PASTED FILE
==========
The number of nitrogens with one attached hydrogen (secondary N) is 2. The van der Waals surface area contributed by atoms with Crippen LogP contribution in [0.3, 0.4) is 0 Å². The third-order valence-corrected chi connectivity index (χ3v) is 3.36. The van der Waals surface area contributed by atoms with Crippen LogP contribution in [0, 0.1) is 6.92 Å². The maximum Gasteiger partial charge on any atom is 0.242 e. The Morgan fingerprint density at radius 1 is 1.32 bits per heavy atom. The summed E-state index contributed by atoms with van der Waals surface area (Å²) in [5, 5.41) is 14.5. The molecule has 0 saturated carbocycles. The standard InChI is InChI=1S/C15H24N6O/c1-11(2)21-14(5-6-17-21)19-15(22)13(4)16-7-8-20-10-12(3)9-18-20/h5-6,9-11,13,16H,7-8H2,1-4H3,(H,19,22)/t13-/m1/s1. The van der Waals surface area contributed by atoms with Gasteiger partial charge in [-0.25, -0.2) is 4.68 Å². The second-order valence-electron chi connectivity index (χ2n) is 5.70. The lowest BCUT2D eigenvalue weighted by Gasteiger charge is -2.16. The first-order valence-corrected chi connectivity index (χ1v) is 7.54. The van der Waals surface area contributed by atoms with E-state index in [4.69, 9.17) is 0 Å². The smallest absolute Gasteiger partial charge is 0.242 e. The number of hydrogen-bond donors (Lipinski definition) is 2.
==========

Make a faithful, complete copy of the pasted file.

The number of nitrogens with one attached hydrogen (secondary N) is 2. The van der Waals surface area contributed by atoms with Crippen LogP contribution in [0.3, 0.4) is 0 Å². The third-order valence-corrected chi connectivity index (χ3v) is 3.36. The van der Waals surface area contributed by atoms with Crippen LogP contribution in [0, 0.1) is 6.92 Å². The maximum Gasteiger partial charge on any atom is 0.242 e. The Morgan fingerprint density at radius 1 is 1.32 bits per heavy atom. The summed E-state index contributed by atoms with van der Waals surface area (Å²) in [5, 5.41) is 14.5. The molecule has 0 saturated carbocycles. The standard InChI is InChI=1S/C15H24N6O/c1-11(2)21-14(5-6-17-21)19-15(22)13(4)16-7-8-20-10-12(3)9-18-20/h5-6,9-11,13,16H,7-8H2,1-4H3,(H,19,22)/t13-/m1/s1. The van der Waals surface area contributed by atoms with Gasteiger partial charge in [-0.25, -0.2) is 4.68 Å². The second-order valence-electron chi connectivity index (χ2n) is 5.70. The lowest BCUT2D eigenvalue weighted by Gasteiger charge is -2.16. The first-order valence-corrected chi connectivity index (χ1v) is 7.54. The van der Waals surface area contributed by atoms with E-state index in [4.69, 9.17) is 0 Å². The smallest absolute Gasteiger partial charge is 0.242 e. The number of hydrogen-bond donors (Lipinski definition) is 2.